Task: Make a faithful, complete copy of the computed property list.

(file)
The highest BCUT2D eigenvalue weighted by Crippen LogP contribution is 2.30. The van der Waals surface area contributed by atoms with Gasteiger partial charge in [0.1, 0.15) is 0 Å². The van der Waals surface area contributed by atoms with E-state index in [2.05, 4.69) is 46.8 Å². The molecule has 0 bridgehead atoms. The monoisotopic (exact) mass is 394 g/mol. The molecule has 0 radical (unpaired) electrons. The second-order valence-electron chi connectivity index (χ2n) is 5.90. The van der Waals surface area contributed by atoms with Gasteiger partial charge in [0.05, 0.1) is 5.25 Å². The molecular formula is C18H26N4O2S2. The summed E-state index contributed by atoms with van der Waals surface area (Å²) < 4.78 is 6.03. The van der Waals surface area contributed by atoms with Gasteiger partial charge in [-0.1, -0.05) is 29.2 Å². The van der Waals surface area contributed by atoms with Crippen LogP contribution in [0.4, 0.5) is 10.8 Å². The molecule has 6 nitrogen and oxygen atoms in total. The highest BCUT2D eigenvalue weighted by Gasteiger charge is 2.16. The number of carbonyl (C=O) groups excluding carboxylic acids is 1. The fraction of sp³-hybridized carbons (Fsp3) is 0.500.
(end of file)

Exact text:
The highest BCUT2D eigenvalue weighted by Crippen LogP contribution is 2.30. The van der Waals surface area contributed by atoms with Gasteiger partial charge in [0.1, 0.15) is 0 Å². The van der Waals surface area contributed by atoms with E-state index in [2.05, 4.69) is 46.8 Å². The molecule has 0 bridgehead atoms. The monoisotopic (exact) mass is 394 g/mol. The molecule has 0 radical (unpaired) electrons. The second-order valence-electron chi connectivity index (χ2n) is 5.90. The van der Waals surface area contributed by atoms with Gasteiger partial charge in [0.05, 0.1) is 5.25 Å². The molecular formula is C18H26N4O2S2. The summed E-state index contributed by atoms with van der Waals surface area (Å²) < 4.78 is 6.03. The van der Waals surface area contributed by atoms with Gasteiger partial charge in [-0.1, -0.05) is 29.2 Å². The van der Waals surface area contributed by atoms with Crippen LogP contribution in [0.4, 0.5) is 10.8 Å². The molecule has 6 nitrogen and oxygen atoms in total. The highest BCUT2D eigenvalue weighted by Gasteiger charge is 2.16. The number of carbonyl (C=O) groups excluding carboxylic acids is 1. The fraction of sp³-hybridized carbons (Fsp3) is 0.500.